BZD binds the GABAa receptors. This receptor is ligand-gated ion (Chlorine, in this case) channel, also known as ionotropic receptor that, when activated, induces cellular hyperpolarization. There are also GABAb receptors, that are instead G protein-coupled receptors or metabotropic receptors. These ones, anyway, are not bound by BZD. This is due to a lower affinity.
GABAa receptor, which is located on post-synaptic membrane,is a pentameric transmembrane receptor that consists of five subunits arranged around a central pore. There are numerous subunit isoforms for the GABAA receptor, which determine the receptor's agonist affinity, chance of opening, conductance, and other properties. In humans, the units are:

• 6 types of α subunits ( α1, α2, α3, α4, α5, α6)
• 4 types of β subunits
• 3 types of γ subunits
• and other subunits named δ, ε, and π (less important for this discussion).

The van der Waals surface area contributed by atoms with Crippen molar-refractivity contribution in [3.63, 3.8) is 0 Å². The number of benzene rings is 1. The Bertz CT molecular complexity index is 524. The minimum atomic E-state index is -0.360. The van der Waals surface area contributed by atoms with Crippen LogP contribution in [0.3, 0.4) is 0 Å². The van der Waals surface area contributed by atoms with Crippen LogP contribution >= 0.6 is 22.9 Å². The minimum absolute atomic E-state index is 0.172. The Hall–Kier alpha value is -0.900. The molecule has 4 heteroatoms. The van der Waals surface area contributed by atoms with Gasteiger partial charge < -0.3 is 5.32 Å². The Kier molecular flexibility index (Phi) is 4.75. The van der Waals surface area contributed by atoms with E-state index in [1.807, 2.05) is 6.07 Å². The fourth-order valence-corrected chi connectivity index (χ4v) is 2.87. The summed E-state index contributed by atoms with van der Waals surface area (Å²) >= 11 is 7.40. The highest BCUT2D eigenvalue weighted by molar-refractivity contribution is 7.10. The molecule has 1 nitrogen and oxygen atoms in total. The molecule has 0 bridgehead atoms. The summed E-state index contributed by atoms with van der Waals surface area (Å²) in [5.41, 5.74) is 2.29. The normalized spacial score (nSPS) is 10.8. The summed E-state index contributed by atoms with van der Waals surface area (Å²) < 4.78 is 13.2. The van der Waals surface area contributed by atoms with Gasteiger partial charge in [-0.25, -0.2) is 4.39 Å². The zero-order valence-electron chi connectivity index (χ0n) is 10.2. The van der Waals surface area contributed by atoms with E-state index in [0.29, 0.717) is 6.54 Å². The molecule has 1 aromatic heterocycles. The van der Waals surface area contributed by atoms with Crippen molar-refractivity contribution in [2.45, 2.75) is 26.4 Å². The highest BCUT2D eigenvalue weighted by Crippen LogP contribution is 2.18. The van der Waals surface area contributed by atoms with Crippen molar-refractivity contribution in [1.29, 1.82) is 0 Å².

One of the most common isoform of GABAa receptor in CNS is formed by:
• 2 α1 subunit
• 2 β2 subunit
• 1 γ2 subunit

In this isoform there are two sites for GABA between a α1 and β2 subunits; the site for BZD is between a α1 subunit and the γ2 subunit.
BZD enhance GABAergic neurotransmission on the whole CNS. They have an allosteric positive effect on post-synaptic inhibition induced by GABA. Taking benzodiazepines with alcohol, opioids and other central nervous system depressants potentiates their action, beacuse these substances bind GABA receptors in different sites than BZP. This often results in increased sedation, impaired motor coordination, suppressed breathing, and other adverse effects that have potential to be lethal.

What is BZD effect on organs?